Tuesday, December 11, 2007

Miketz-Hanukkah (Mitzvot)

For further teachings on this parasha, see below, at the archives for January 2006. For teachings on Hanukkah, see at December 2005.

“To Hearken to the Words of the Sages”

Lighting the Hanukkah candles is a Rabbinic ordinance—as is, for that matter, the recitation of the Hallel, the joyful group of psalms recited on various festival days, including Hanukkah. And yet, we introduce their performance by reciting a blessing in which we thank God “who has sanctified us with His commandments, and commanded us to….” Yet if these mitzvot are not stated in the Torah, where and how did He command them? This question is asked by the Talmud at Shabbat 23a—interestingly, as almost a postscript to a lengthy discussion of the various practical, technical details involved in the lighting: when, where, how, with what kinds of oil and wicks, etc. The answer, for which two different proof-texts are given, is that He has commanded us to “hearken to the words of the hakhamim”—the Rabbinic Sages—so that any mitzvah they institute is seen as also coming from God, albeit indirectly. Hanukkah is thus the first Rabbinic holiday—and, appropriately enough, one whose story relates to Jewish religious and “Rabbinic” loyalty. One might add that the principle of Rabbinic law is the central formative principle of Judaism as such; indeed, in concrete terms it shaped Judaism far more than the Written Torah. Without the Oral Torah, it would have remained no more than a frozen, rigid set of laws.

But there is a certain duality inherent in the nature of Rabbinic law. On the one hand, the wide latitude given the rabbis to interpret, institute, and even innovate new regulations, expands the Torah, making the halakhic process into a kind of marriage between timeless writ and human creativity, responding to changing events and social climates. On the other hand, it creates a human authority structure, which may rankle some (or many) people, particularly in ages of rapid and radical change, when the human representatives of Torah may seem lacking in sensitivity to the zeitgeist and the demands it makes on the ordinary Jew living in a secularized world.

In attempting to connect this idea to the parashah (and we know well that Hasidic darshanim always try to find a link between Hanukkah and Yosef): the concept of Rabbinic authority may be read as a specific application of the broader human concept of leadership: that every community has leaders, who enjoy a certain charisma and sense of being recognized by their peers, who are instrumental in shaping the collective life of the community. In this whole sequence of parshiyot, we find the concept of leadership in various ways. In large measure, the story of “Joseph and “his brothers” is really the story of Joseph and Judah. Yehudah, as is befitting a leader, had great personal charisma, whether for good or for ill: we find him leading the brothers against Yosef, and suggesting that he be sold to the Ishmaelite traders who were passing by. He was doubtless the one who first suggested they go down to Egypt to buy grain during the famine, and he seems to have served as spokesman for the brothers as a group, throughout their encounters with the strange “Egyptian” prince. During the course of these chapters, we observe Yehudah moving from impetuousness to responsibility; in the final confrontation with Joseph at 44:18 ff. (Vayigash), he displays deep concern for his old father and his vulnerability. Joseph, on the other hand, enjoyed a position of leadership through his cleverness and talent—and a certain kind of charm and almost feminine attractiveness. These were also the source if his brothers; murderous hatred and jealousy—but in the end he won them over to “his side.” I like to see him as a certain kind of Diaspora Jew—akin to Don Isaac Abravanel, Disraeli, Henry Kissinger, et al.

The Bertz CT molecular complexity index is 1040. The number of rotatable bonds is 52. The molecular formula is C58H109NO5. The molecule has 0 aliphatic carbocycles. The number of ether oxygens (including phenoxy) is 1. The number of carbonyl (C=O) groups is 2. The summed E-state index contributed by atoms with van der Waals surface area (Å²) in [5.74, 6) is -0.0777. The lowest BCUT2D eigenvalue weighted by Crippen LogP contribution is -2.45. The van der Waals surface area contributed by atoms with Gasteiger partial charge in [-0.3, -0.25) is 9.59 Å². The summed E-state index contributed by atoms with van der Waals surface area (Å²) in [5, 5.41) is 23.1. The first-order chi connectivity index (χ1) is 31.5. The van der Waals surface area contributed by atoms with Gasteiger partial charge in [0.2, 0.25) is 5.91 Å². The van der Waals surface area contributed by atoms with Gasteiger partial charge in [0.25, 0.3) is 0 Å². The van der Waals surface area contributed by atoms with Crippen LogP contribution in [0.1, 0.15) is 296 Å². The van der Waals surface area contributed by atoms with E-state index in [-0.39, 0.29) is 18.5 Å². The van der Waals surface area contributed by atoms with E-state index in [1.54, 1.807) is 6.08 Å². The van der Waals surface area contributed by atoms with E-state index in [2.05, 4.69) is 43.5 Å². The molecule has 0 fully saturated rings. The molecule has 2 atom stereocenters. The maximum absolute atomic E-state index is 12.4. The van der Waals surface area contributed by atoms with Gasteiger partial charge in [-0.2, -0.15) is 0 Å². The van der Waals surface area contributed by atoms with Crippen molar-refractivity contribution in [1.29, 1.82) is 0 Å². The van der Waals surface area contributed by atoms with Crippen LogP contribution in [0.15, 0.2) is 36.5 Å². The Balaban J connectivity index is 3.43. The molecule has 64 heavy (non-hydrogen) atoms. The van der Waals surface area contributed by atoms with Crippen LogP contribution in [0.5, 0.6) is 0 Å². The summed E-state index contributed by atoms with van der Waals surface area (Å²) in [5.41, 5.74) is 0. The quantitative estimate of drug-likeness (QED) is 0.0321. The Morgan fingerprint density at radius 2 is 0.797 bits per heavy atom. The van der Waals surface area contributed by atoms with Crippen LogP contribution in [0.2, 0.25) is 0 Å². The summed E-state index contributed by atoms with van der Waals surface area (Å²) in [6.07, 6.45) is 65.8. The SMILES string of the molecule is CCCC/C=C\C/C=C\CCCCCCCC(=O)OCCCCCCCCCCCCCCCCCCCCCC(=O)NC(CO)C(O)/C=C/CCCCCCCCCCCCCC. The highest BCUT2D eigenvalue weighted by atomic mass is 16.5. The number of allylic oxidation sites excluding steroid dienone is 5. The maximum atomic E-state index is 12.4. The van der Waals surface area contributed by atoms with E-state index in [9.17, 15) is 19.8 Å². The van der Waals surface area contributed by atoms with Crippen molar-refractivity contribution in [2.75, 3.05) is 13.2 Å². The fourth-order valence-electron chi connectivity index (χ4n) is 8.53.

Many people today associate submission to any kind of authority as somehow “fascist,” while nationalism, the sense of belonging to a specific group with a specific language and history, is tantamount to “tribalism.” Our culture today seems dominated by an extreme, almost atomistic, individualism—a subject to which I hope to devote much fuller discussion on another occasion. It seems ironic, and more than a little strange, that the word “Left” (in the political context) has changed its meaning 180 degrees in half a century (as has the word “red,” in a totally different way). From advocates of socialism, of protection of the “little guy” through collective means, the Left today have become the champions of individual rights as the sine qua non of “politically-correct thinking” (itself a tyrannical idea for so-called liberals to champion). Classically, Judaism sees the individual as finding his place within a community, in a joyful, positive way—and the rules, traditions, and ordinances as a natural part of a supportive kehillah.


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